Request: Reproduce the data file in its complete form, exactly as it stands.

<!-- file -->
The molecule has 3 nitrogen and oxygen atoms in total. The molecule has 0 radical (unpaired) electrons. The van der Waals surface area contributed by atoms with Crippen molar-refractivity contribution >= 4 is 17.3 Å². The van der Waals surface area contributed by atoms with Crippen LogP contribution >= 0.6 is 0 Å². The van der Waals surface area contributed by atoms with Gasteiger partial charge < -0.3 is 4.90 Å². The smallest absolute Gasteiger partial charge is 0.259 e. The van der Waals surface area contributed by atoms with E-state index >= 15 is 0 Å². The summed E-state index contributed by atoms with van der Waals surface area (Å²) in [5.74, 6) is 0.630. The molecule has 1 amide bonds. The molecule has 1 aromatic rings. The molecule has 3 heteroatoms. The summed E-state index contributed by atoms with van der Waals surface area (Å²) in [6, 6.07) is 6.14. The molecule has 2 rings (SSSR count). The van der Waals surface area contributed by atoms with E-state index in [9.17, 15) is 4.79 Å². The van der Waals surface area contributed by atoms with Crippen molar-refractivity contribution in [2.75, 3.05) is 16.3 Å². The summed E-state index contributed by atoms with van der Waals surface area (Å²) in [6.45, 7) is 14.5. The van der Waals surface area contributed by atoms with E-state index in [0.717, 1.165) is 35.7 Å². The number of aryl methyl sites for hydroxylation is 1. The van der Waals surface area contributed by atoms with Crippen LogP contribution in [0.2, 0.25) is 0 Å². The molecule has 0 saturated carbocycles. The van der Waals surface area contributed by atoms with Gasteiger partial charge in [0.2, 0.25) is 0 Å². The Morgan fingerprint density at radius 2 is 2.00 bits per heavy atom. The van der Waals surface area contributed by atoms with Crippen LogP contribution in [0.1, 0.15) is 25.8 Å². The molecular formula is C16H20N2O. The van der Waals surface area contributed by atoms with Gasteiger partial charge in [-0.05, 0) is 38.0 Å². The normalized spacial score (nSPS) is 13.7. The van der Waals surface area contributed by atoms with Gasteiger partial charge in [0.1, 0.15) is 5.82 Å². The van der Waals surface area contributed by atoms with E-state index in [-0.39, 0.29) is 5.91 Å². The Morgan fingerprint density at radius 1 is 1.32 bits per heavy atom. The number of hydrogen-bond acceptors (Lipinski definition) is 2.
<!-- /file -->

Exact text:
The molecule has 3 nitrogen and oxygen atoms in total. The molecule has 0 radical (unpaired) electrons. The van der Waals surface area contributed by atoms with Crippen molar-refractivity contribution >= 4 is 17.3 Å². The van der Waals surface area contributed by atoms with Crippen LogP contribution >= 0.6 is 0 Å². The van der Waals surface area contributed by atoms with Gasteiger partial charge < -0.3 is 4.90 Å². The smallest absolute Gasteiger partial charge is 0.259 e. The van der Waals surface area contributed by atoms with E-state index >= 15 is 0 Å². The summed E-state index contributed by atoms with van der Waals surface area (Å²) in [5.74, 6) is 0.630. The molecule has 1 amide bonds. The molecule has 1 aromatic rings. The molecule has 3 heteroatoms. The summed E-state index contributed by atoms with van der Waals surface area (Å²) in [6, 6.07) is 6.14. The molecule has 2 rings (SSSR count). The van der Waals surface area contributed by atoms with E-state index in [9.17, 15) is 4.79 Å². The van der Waals surface area contributed by atoms with Crippen molar-refractivity contribution in [2.75, 3.05) is 16.3 Å². The summed E-state index contributed by atoms with van der Waals surface area (Å²) in [6.45, 7) is 14.5. The van der Waals surface area contributed by atoms with E-state index in [0.717, 1.165) is 35.7 Å². The number of aryl methyl sites for hydroxylation is 1. The van der Waals surface area contributed by atoms with Crippen LogP contribution in [0.2, 0.25) is 0 Å². The molecule has 0 saturated carbocycles. The van der Waals surface area contributed by atoms with Gasteiger partial charge in [0.2, 0.25) is 0 Å². The Morgan fingerprint density at radius 2 is 2.00 bits per heavy atom. The van der Waals surface area contributed by atoms with Crippen LogP contribution in [0.1, 0.15) is 25.8 Å². The molecular formula is C16H20N2O. The van der Waals surface area contributed by atoms with Gasteiger partial charge in [-0.05, 0) is 38.0 Å². The normalized spacial score (nSPS) is 13.7. The van der Waals surface area contributed by atoms with Gasteiger partial charge in [0.1, 0.15) is 5.82 Å². The van der Waals surface area contributed by atoms with E-state index in [-0.39, 0.29) is 5.91 Å². The Morgan fingerprint density at radius 1 is 1.32 bits per heavy atom. The number of hydrogen-bond acceptors (Lipinski definition) is 2.